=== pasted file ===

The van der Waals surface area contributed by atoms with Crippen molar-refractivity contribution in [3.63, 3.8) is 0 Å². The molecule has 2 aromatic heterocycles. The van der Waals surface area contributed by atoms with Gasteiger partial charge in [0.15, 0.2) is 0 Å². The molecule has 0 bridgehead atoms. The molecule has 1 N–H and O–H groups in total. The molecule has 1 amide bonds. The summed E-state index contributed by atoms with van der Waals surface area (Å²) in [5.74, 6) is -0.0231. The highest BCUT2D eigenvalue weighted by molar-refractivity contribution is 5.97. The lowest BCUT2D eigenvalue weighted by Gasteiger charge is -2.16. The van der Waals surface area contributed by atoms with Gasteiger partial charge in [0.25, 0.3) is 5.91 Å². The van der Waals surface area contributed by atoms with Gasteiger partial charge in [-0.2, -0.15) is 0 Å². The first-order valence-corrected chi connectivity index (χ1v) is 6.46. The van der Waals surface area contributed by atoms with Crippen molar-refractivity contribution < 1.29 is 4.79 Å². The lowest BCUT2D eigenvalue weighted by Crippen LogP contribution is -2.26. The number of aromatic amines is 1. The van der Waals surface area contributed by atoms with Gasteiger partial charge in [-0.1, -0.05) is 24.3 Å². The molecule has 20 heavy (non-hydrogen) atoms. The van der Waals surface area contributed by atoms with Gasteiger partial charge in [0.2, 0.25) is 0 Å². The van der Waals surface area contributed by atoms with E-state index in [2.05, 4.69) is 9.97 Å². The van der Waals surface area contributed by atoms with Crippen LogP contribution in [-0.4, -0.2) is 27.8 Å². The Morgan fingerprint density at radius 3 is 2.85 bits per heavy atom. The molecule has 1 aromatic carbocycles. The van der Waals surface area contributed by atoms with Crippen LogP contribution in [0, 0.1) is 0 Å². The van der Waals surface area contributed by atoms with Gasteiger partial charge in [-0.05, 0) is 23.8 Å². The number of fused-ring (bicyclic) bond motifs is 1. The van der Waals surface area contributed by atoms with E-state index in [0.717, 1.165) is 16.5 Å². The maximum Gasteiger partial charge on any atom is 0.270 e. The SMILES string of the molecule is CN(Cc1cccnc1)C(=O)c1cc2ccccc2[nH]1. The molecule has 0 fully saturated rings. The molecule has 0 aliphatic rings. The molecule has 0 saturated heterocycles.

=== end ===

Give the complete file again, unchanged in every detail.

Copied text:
The van der Waals surface area contributed by atoms with Crippen molar-refractivity contribution in [3.63, 3.8) is 0 Å². The molecule has 2 aromatic heterocycles. The van der Waals surface area contributed by atoms with Gasteiger partial charge in [0.15, 0.2) is 0 Å². The molecule has 0 bridgehead atoms. The molecule has 1 N–H and O–H groups in total. The molecule has 1 amide bonds. The summed E-state index contributed by atoms with van der Waals surface area (Å²) in [5.74, 6) is -0.0231. The highest BCUT2D eigenvalue weighted by molar-refractivity contribution is 5.97. The lowest BCUT2D eigenvalue weighted by Gasteiger charge is -2.16. The van der Waals surface area contributed by atoms with Gasteiger partial charge in [0.25, 0.3) is 5.91 Å². The van der Waals surface area contributed by atoms with Gasteiger partial charge in [-0.2, -0.15) is 0 Å². The first-order valence-corrected chi connectivity index (χ1v) is 6.46. The van der Waals surface area contributed by atoms with Crippen molar-refractivity contribution < 1.29 is 4.79 Å². The lowest BCUT2D eigenvalue weighted by Crippen LogP contribution is -2.26. The number of aromatic amines is 1. The van der Waals surface area contributed by atoms with Gasteiger partial charge in [-0.1, -0.05) is 24.3 Å². The molecule has 20 heavy (non-hydrogen) atoms. The van der Waals surface area contributed by atoms with Gasteiger partial charge in [0.2, 0.25) is 0 Å². The van der Waals surface area contributed by atoms with E-state index in [2.05, 4.69) is 9.97 Å². The van der Waals surface area contributed by atoms with Crippen LogP contribution in [-0.4, -0.2) is 27.8 Å². The Morgan fingerprint density at radius 3 is 2.85 bits per heavy atom. The molecule has 1 aromatic carbocycles. The van der Waals surface area contributed by atoms with Crippen LogP contribution in [0, 0.1) is 0 Å². The van der Waals surface area contributed by atoms with Gasteiger partial charge in [-0.05, 0) is 23.8 Å². The number of fused-ring (bicyclic) bond motifs is 1. The van der Waals surface area contributed by atoms with E-state index in [0.717, 1.165) is 16.5 Å². The maximum Gasteiger partial charge on any atom is 0.270 e. The SMILES string of the molecule is CN(Cc1cccnc1)C(=O)c1cc2ccccc2[nH]1. The molecule has 0 fully saturated rings. The molecule has 0 aliphatic rings. The molecule has 0 saturated heterocycles.